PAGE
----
Also, CVs are extremely variable in academia. I recall one professor's CV as including not merely informal lectures given (to illustrate perhaps he was not so snooty as to be above addressing pre-college students or a general public audience) but also HIS MUSICAL PERFORMANCES (page after page, and no, he was a laboratory scientist rather than a music professor), right along with his publications in formal journals concerned with his field. A CV is meant to give some idea of the scope of topics you could or would be willing to address, and may include discussions where you read papers that were not peer-reviewed to a gathering, for instance. You would be doing nothing unacceptable in putting this paper and presentation of it on a CV for yourself.

I've liked your posts over the years. I'm back briefly (despite my disclaimer of being no longer around) while I convalesce for a while, and will enjoy reading more of what you've posted.


 

Anonycat

Crusader
There was nothing unacceptable about your citation style or referencing at all. Illegitimus noncarborundum: a necessary phrase around here.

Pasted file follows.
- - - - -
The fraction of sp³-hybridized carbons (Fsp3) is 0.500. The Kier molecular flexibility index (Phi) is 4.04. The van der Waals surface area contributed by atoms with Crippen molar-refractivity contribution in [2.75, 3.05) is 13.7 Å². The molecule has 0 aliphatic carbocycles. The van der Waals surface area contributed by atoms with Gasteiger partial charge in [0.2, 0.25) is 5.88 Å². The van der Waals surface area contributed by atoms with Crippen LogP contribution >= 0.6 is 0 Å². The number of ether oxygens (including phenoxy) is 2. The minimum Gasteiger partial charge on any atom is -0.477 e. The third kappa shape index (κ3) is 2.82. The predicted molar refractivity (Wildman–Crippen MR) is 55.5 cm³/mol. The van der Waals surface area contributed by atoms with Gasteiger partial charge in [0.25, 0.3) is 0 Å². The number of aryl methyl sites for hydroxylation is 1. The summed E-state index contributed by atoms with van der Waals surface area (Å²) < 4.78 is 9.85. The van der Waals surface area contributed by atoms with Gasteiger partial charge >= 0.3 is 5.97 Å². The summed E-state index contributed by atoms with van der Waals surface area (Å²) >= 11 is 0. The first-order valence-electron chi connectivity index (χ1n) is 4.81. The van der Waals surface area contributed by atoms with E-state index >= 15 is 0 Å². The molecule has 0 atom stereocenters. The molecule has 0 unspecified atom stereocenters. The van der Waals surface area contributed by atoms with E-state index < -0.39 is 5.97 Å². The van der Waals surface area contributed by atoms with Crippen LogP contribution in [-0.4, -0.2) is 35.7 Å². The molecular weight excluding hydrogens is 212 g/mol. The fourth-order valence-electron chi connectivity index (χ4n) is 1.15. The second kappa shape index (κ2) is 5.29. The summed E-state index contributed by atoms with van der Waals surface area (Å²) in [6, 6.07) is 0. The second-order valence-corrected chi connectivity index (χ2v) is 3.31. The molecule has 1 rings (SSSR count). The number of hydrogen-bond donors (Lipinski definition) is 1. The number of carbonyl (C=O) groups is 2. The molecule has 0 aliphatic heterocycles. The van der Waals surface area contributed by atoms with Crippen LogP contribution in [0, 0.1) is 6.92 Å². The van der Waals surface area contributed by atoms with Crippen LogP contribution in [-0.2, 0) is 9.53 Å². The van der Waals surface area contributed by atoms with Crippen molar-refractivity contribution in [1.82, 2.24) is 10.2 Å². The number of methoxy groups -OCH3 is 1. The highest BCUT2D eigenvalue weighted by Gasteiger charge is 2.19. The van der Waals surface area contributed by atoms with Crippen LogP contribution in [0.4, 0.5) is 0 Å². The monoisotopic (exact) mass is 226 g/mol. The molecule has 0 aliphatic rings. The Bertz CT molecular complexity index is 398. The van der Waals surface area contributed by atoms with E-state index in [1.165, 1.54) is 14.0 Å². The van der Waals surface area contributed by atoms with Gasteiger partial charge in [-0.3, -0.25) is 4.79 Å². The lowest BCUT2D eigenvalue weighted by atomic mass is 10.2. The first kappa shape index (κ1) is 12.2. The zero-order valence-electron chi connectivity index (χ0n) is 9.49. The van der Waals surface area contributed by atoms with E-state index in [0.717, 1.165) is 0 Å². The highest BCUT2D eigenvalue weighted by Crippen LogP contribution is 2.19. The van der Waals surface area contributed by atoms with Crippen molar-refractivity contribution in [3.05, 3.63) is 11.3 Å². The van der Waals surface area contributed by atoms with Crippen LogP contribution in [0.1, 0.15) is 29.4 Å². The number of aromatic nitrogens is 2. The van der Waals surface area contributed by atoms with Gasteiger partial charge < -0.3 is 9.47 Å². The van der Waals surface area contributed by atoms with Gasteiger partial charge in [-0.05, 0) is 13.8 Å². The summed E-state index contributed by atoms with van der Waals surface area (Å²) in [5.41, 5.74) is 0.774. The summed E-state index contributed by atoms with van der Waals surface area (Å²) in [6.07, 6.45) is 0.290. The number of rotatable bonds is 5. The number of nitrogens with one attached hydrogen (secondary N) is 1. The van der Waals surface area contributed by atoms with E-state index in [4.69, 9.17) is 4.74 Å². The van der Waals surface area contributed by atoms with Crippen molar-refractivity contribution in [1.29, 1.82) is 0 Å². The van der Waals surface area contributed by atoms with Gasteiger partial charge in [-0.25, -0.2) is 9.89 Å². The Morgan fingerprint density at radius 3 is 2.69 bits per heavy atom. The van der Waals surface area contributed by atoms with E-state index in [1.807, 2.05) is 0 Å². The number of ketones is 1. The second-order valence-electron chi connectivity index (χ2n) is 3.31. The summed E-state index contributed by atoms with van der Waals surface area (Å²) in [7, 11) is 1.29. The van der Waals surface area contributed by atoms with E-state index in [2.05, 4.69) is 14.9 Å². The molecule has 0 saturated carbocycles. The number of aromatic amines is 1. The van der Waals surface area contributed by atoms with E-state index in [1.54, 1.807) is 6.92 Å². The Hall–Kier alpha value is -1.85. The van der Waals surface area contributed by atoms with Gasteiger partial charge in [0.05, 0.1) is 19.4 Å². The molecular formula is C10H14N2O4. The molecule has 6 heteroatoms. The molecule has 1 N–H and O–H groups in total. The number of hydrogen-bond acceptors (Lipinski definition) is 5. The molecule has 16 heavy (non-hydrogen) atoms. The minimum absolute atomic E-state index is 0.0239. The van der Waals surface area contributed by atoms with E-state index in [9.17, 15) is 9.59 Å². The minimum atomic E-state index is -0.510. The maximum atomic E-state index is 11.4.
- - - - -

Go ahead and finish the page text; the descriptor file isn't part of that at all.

I frequently browse academic literature outside my area of expertise, and the type I browse often uses precisely the style you are using, and then has all the necessary references either at the end or in the footer often (saves space). This style is both USED and often PREFERRED world over - NOT - repeat NOT - deficient at all. The style you were instructed to use is just fine, widely respected and very well thought out, but it is not universal. I wish my field could adopt something as readable, and still informative, as the style you used.

Also, there is nothing wrong with refering to your paper as an academic paper. Many different types of academic gatherings have "academic papers" read to the gathering despite the fact that the extensive process of peer review, etc., was not done. There really isn't time for it, and such in-person gatherings allow for clarifications in the flesh, so some of the more rigid procedures of peer-reviewed journal publication are happily discarded. They are still called "academic papers" conventionally in all the years I've been listening to humorless discourse while sipping coffee and wishing the catering were more generous.